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How Much is an Arm Lift and Can It Be Performed Under Local Instead of General?

After loosing 120 lbs, I just got a TT and an augmentation (800 cc right, 850 cc-left, saline unders) on May 21st. I was left with alot of excess skin under my arms. My body looks great, but my arms and thighs still have loose skin. I don't want to rush into surgery and get "surgery happy". I want to let my body heal for six months or more before getting any more surgery I want to look ahead for financial planning reasons because the skin under my arms is just skin and it wont go awayw/ exercise

Doctor Answers (4)

Surgery without General Anesthesia

+2

A warm congratulations to you (and great user name!) Everything you are doing is positive, and at this stage it's perfectly appropriate to stop and ask questions (and pat yourself on the back.) 

At my surgery century, I only perform surgery with IV sedation, regional and/or local anesthesia. All my patients go home that day, whether they have had an abdominoplasty, a breast reduction or, as you asked, a brachioplasty. This type of anesthesia is also called Light Sleep Anesthesia. IV medication gently induces a state of relaxation, then numbing medication is injected (often with specialized cannulas) to quickly produce numbness.  Patients breathe on their own, have very little memory of the procedure, and recover quickly. The rate of post-operative nausea is very low with this anesthesia. Light Sleep Anesthesia also carries less risk of complications.

I'm glad you see your body looks great; that's the most important part. I enjoy the longterm working relationships I form with patients who are going through journeys like yours. I love to operate, but it's the healing and consultation that makes it all worth it. That's "happy surgery!"

 

Best, Dr. Barbara Persons

 

 

 


Lafayette Plastic Surgeon
5.0 out of 5 stars 2 reviews

Arm Lift and Can It Be Performed Under Local Instead of General

+1

Great work on the weight loss. A good result from the procedures you have had is a good predictor of a nice outcome for an arm lift. Best bet is to call your surgeon for a quote--that will not be a guess!. The average cost quoted on this site I note is $7500.

 

As far as anesthesia, these can be done with sedation and local anesthesia. I wouldn't try to do an arm lift with just local anesthesia.

Thanks for the question and best wishes. 

Jourdan Gottlieb, MD
Seattle Plastic Surgeon
4.5 out of 5 stars 30 reviews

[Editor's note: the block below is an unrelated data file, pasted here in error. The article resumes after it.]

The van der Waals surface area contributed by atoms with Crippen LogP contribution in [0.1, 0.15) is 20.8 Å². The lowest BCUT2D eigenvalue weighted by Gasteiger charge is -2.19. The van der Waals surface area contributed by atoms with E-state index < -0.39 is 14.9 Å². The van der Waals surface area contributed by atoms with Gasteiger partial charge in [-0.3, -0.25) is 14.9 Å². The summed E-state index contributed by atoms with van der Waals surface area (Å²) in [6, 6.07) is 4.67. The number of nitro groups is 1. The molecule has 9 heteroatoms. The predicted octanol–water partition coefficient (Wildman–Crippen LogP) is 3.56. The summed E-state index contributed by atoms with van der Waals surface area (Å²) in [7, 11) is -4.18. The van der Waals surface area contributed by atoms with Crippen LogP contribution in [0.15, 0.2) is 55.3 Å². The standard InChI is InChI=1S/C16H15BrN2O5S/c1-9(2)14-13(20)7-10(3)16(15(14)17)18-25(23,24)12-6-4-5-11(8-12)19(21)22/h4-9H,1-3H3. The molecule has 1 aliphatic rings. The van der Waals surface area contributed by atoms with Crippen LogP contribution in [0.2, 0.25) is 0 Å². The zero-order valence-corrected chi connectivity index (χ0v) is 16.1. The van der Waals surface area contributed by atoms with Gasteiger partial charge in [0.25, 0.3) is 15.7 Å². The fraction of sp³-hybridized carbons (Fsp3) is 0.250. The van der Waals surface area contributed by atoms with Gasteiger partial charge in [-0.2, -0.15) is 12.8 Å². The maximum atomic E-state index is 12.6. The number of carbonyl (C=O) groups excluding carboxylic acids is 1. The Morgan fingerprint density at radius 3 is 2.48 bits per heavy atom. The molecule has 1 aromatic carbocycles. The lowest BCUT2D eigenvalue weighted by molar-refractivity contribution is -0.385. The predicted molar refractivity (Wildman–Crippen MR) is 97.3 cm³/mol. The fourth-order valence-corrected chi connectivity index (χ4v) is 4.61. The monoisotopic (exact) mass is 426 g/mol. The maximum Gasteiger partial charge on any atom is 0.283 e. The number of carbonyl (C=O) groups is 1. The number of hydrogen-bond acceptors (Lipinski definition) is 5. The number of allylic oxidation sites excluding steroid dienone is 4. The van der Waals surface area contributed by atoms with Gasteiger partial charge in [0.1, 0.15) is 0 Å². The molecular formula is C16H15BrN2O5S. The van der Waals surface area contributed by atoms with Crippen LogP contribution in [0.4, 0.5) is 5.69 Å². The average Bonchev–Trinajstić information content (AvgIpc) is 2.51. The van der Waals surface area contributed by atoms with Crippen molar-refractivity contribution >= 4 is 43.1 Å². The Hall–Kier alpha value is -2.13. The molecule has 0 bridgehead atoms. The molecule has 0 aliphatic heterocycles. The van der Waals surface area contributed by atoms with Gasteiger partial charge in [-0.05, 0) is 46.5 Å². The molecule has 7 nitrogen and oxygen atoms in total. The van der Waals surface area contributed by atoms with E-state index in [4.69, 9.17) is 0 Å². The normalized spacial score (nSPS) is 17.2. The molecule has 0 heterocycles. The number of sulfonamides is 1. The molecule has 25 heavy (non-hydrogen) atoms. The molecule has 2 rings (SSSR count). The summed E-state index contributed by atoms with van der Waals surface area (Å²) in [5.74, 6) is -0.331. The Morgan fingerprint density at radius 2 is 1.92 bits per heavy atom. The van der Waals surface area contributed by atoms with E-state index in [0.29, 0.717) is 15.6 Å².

Cost for brachioplasty and anesthesia options

+1

The cost of almost all plastic surgery procedures is very region dependent. I would suppose that the cost of brachioplasty ranges anywhere from $5,000-$10,000 based upon where you live and how much tissue is going to be resected. Some brachioplasty procedures are limited to the upper arm and others cross the axilla (armpit) and remove a signficant amount of tissue from the lateral chest wall. Some surgeons will consider this to be a flankplasty and others will term it to be an extended brachioplasty. I use deep sedation for my brachioplasty surgery, but think that it would be difficult to complete with just local anesthesia. 

William T. Stoeckel, MD
Raleigh-Durham Plastic Surgeon
5.0 out of 5 stars 34 reviews

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Arm Lifting Concerns?

+1

Congratulations on your significant weight loss; you should be very proud of this accomplishment. Based on your description you may be an excellent candidate for arm lifting surgery. Generally I perform this procedure under general anesthesia.

The arm lifting is an excellent procedure to improve the contour of the arms and remove  redundant skin and adipose tissue;  the downside is a relatively high rate of unsatisfactory scarring and the need for revisionary surgery.  One of the important considerations of this operation is planning the area of excision to allow for a resulting scar that is as hidden as possible.

I hope this helps.
 

Tom J. Pousti, MD, FACS
San Diego Plastic Surgeon
5.0 out of 5 stars 680 reviews

These answers are for educational purposes and should not be relied upon as a substitute for medical advice you may receive from your physician. If you have a medical emergency, please call 911. These answers do not constitute or initiate a patient/doctor relationship.